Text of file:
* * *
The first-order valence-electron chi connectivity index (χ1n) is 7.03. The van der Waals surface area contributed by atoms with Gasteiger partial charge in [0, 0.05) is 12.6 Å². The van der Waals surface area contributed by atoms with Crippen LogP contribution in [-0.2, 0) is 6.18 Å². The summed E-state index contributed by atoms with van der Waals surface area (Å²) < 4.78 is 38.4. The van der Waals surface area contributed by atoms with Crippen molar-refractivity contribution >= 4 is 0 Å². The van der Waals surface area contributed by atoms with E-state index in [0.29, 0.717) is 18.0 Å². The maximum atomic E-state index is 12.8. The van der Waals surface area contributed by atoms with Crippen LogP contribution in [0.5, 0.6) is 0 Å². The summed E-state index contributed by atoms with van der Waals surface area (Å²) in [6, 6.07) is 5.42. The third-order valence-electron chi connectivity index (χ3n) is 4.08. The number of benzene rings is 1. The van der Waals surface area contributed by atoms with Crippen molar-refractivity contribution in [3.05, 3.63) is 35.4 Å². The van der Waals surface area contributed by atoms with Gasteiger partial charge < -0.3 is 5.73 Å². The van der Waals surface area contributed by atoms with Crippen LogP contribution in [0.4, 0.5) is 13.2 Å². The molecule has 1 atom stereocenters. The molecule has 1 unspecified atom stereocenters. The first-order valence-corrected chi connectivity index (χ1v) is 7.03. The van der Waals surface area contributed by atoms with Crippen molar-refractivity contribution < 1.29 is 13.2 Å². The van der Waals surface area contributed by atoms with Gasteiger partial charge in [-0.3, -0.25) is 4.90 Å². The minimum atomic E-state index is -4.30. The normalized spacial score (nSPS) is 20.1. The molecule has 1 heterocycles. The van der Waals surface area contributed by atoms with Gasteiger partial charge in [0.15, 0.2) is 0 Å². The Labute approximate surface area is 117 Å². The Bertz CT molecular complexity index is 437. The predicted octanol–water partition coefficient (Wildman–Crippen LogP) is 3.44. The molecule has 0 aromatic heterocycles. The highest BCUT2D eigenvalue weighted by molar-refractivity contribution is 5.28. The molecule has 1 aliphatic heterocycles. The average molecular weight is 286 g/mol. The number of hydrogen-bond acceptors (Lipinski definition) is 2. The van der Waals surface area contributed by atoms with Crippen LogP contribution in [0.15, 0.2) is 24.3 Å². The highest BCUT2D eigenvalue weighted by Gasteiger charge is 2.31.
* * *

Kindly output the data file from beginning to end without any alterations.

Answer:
The first-order valence-electron chi connectivity index (χ1n) is 7.03. The van der Waals surface area contributed by atoms with Gasteiger partial charge in [0, 0.05) is 12.6 Å². The van der Waals surface area contributed by atoms with Crippen LogP contribution in [-0.2, 0) is 6.18 Å². The summed E-state index contributed by atoms with van der Waals surface area (Å²) < 4.78 is 38.4. The van der Waals surface area contributed by atoms with Crippen molar-refractivity contribution >= 4 is 0 Å². The van der Waals surface area contributed by atoms with E-state index in [0.29, 0.717) is 18.0 Å². The maximum atomic E-state index is 12.8. The van der Waals surface area contributed by atoms with Crippen LogP contribution in [0.5, 0.6) is 0 Å². The summed E-state index contributed by atoms with van der Waals surface area (Å²) in [6, 6.07) is 5.42. The third-order valence-electron chi connectivity index (χ3n) is 4.08. The number of benzene rings is 1. The van der Waals surface area contributed by atoms with Crippen molar-refractivity contribution in [3.05, 3.63) is 35.4 Å². The van der Waals surface area contributed by atoms with Gasteiger partial charge < -0.3 is 5.73 Å². The van der Waals surface area contributed by atoms with Crippen LogP contribution in [0.4, 0.5) is 13.2 Å². The molecule has 1 atom stereocenters. The molecule has 1 unspecified atom stereocenters. The first-order valence-corrected chi connectivity index (χ1v) is 7.03. The van der Waals surface area contributed by atoms with Crippen molar-refractivity contribution < 1.29 is 13.2 Å². The van der Waals surface area contributed by atoms with Gasteiger partial charge in [-0.3, -0.25) is 4.90 Å². The minimum atomic E-state index is -4.30. The normalized spacial score (nSPS) is 20.1. The molecule has 1 heterocycles. The van der Waals surface area contributed by atoms with Gasteiger partial charge in [0.15, 0.2) is 0 Å². The Labute approximate surface area is 117 Å². The Bertz CT molecular complexity index is 437. The predicted octanol–water partition coefficient (Wildman–Crippen LogP) is 3.44. The molecule has 0 aromatic heterocycles. The highest BCUT2D eigenvalue weighted by molar-refractivity contribution is 5.28. The molecule has 1 aliphatic heterocycles. The average molecular weight is 286 g/mol. The number of hydrogen-bond acceptors (Lipinski definition) is 2. The van der Waals surface area contributed by atoms with Crippen LogP contribution in [0.15, 0.2) is 24.3 Å². The highest BCUT2D eigenvalue weighted by Gasteiger charge is 2.31.